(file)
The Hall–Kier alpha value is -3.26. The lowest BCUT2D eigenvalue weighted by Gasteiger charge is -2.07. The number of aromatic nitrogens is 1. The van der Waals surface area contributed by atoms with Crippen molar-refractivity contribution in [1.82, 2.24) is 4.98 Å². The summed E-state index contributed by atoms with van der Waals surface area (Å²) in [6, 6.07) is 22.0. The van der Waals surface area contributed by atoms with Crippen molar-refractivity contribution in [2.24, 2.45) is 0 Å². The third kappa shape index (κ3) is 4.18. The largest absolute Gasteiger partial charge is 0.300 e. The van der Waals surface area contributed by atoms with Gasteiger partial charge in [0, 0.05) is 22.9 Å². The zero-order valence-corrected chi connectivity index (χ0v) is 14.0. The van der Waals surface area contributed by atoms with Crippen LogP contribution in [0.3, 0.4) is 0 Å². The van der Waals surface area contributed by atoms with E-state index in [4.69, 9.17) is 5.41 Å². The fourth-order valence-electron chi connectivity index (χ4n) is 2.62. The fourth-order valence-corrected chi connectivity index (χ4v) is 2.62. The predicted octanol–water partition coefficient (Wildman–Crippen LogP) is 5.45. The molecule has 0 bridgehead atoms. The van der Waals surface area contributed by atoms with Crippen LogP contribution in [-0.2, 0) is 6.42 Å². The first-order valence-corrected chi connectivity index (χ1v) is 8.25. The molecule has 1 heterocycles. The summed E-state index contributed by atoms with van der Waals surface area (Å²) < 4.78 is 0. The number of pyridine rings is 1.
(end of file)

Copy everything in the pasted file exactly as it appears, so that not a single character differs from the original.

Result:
The Hall–Kier alpha value is -3.26. The lowest BCUT2D eigenvalue weighted by Gasteiger charge is -2.07. The number of aromatic nitrogens is 1. The van der Waals surface area contributed by atoms with Crippen molar-refractivity contribution in [1.82, 2.24) is 4.98 Å². The summed E-state index contributed by atoms with van der Waals surface area (Å²) in [6, 6.07) is 22.0. The van der Waals surface area contributed by atoms with Crippen molar-refractivity contribution in [2.24, 2.45) is 0 Å². The third kappa shape index (κ3) is 4.18. The largest absolute Gasteiger partial charge is 0.300 e. The van der Waals surface area contributed by atoms with Gasteiger partial charge in [0, 0.05) is 22.9 Å². The zero-order valence-corrected chi connectivity index (χ0v) is 14.0. The van der Waals surface area contributed by atoms with Crippen LogP contribution in [0.3, 0.4) is 0 Å². The van der Waals surface area contributed by atoms with E-state index in [4.69, 9.17) is 5.41 Å². The fourth-order valence-electron chi connectivity index (χ4n) is 2.62. The fourth-order valence-corrected chi connectivity index (χ4v) is 2.62. The predicted octanol–water partition coefficient (Wildman–Crippen LogP) is 5.45. The molecule has 0 bridgehead atoms. The van der Waals surface area contributed by atoms with Crippen LogP contribution in [-0.2, 0) is 6.42 Å². The first-order valence-corrected chi connectivity index (χ1v) is 8.25. The molecule has 1 heterocycles. The summed E-state index contributed by atoms with van der Waals surface area (Å²) < 4.78 is 0. The number of pyridine rings is 1.